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San Francisco Bay Area Ethiopian

Blue Nile – The Taste Is Strictly Ethiopian!

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Blue Nile – The Taste Is Strictly Ethiopian!

katya | Aug 6, 2004 02:53 PM

Since we’re moving from Rockridge to Millbrae in a week and a half, my boyfriend and I are trying to visit all our old favorites before the move. Last night we visited Blue Nile for the first time in a few years. About 10 years ago, Blue Nile was the only Ethiopian restaurant I had ever been to, and at one time I declared it my favorite restaurant. My boyfriend once ate there 4 times in a week and a half.

Blue Nile is a good place to go with anyone trying Ethiopian food for the first time. It’s sort of a white bread (literally as you will see in the following paragraph) Ethiopian restaurant (in fact the only Ethiopian spotted in the whole place was the owner). It’s like the Eric’s of Chinese food (and I like Eric’s). It’s not quite comparing apples to oranges, but maybe apples to pears.

Blue Nile provides a lot of contrast to all other Ethiopian restaurants I have tried – the most notable contrast is in the injera. Here it is white and not sour tasting at all – unlike the injera at every other Ethiopian restaurant I’ve been to. (It’s also available in unlimited quantities now which it used to not be.) I asked our server about the injera and she told me they made their bread from barley instead of teff. It’s a matter of taste which version of injera you prefer. My boyfriend likes Blue Nile’s injera (he said it tastes like a pancake), while I think I slighly prefer Blue Nile’s to the usual rendition.

The menu at Blue Nile is unintentionally hilarious to read. The descriptions for each dish are unnecessarily long including such bizarre filler as “Just say Doro!” and “The taste is strictly Ethiopian.” At Blue Nile you can order items or individually, but almost everyone I know orders the Super Combination for $12.95 which includes three meat dishes and basically eliminates the need to eat family style. There are also veggie items available, but not in the Super Combo. The prices have gone up substantially over the years and are now higher than any other Ethiopian restaurant I’ve been to.

My Combo included (#2) Doro Wat (a chicken leg in sauce), (#4) Ye Siga Alecha (curried beef stew), and (#5) Ye Doro Tibs (chicken strips). These dishes were markedly different than other Ethiopian restaurants. First of all, they were sort of uniformly bland; however, scooping up a lot of sauce improved them immensely (though the flavors still weren’t as bright as at say, Zeni). The Doro Wat sauce traditionally has a red pepper component to it. This one lacked that but I actually prefer Blue Nile’s version. The chicken itself, however, appeared to be a bit dried out. I remember liking Ye Siga Alecha the most of the three beef dishes from previous visits, but I liked my boyfriend’s (#1) Ye Siga Tibs more (he declared this his favorite item in his combo). My Ye Doro Tibs suffered in comparision to versions I’ve had at Abyssinia and Zeni, and doesn’t include the traditional accompaniments of onions and tomato found at other restaurants.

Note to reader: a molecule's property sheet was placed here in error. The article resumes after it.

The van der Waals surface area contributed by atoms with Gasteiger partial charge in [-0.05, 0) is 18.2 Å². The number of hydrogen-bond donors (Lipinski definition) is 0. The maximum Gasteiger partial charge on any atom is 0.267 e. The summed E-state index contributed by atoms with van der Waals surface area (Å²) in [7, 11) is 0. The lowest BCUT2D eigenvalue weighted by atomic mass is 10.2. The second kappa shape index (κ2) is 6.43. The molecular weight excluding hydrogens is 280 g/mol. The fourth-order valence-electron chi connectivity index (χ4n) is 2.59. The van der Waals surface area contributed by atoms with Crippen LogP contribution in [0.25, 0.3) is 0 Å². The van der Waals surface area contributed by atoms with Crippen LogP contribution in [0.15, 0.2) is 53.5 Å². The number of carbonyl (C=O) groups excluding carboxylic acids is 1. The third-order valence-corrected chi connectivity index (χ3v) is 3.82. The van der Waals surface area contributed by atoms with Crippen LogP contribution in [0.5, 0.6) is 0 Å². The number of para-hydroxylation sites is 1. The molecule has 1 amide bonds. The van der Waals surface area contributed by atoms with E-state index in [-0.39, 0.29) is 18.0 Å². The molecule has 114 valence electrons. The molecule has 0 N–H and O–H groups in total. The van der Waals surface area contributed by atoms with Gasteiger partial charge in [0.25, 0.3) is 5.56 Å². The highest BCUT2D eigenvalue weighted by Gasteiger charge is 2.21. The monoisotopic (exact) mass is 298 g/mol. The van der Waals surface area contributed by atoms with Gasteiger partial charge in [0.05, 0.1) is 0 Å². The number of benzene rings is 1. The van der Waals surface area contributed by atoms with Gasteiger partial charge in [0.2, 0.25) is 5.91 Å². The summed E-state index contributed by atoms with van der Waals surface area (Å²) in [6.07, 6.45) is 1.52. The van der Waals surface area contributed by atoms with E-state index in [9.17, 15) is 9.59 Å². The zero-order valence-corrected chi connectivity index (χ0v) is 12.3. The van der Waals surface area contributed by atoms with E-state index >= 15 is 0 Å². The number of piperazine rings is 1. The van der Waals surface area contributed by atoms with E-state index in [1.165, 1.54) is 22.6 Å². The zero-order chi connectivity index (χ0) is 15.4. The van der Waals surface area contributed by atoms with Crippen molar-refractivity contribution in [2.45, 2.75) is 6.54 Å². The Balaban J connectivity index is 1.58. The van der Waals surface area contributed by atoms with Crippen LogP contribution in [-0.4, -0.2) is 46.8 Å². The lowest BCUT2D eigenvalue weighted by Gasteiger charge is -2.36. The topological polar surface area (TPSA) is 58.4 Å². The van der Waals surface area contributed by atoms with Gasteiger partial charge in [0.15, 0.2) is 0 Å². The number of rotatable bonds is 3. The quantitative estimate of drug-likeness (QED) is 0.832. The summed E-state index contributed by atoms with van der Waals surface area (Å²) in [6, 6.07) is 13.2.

The combo plate includes salad, rice, and carrots and green beans (a pretty white bread veggie side as Ethiopian food goes). I’ve never had rice at other Ethiopian places but I like the addition of it to my meal, although theirs was a bit buttery.

Our service in the past at Blue Nile was pretty abyssimal, but we couldn’t have been happier last night. Our server and the owner were very cordial and the food arrived right away. The ambiance is perhaps the best of the Ethiopian restaurants I’ve been to with lots of beaded bamboo curtains and a two story dining area. There are many travel posters of Ethiopia on display including one of a bare breasted woman. I’m not really sure why I’m mentioning this now, except that it was much noted in our college days.

Despite it not being as traditionally authentic as other Ethiopian restaurants out there, I might incur the wrath of Chowhounders for saying this, but I still very much like Blue Nile – enough to rank it my favorite in the East Bay.

But it’s still no Zeni.

So, I like Blue Nile more but I’m not recommending it. I think that people who are used to more authentic Ethiopian food wouldn’t like Blue Nile.

Blue Nile
2525 Telegraph Ave
Berkeley, CA 94704-2917
Phone: (510) 540-6777
(But I'm not recommending it so don't use this information! :)

1) Zeni, San Jose
2) Blue Nile, Berkeley
3) Abyssinia, Oakland
4) Finfine, Berkeley
5) Café Colucci, Oakland
6) Ethiopia, Berkeley
7) Red Sea, Oakland
8) Asmara, Oakland ? (I can’t remember where I ranked this before)

Link: http://www.chowhound.com/topics/show/...

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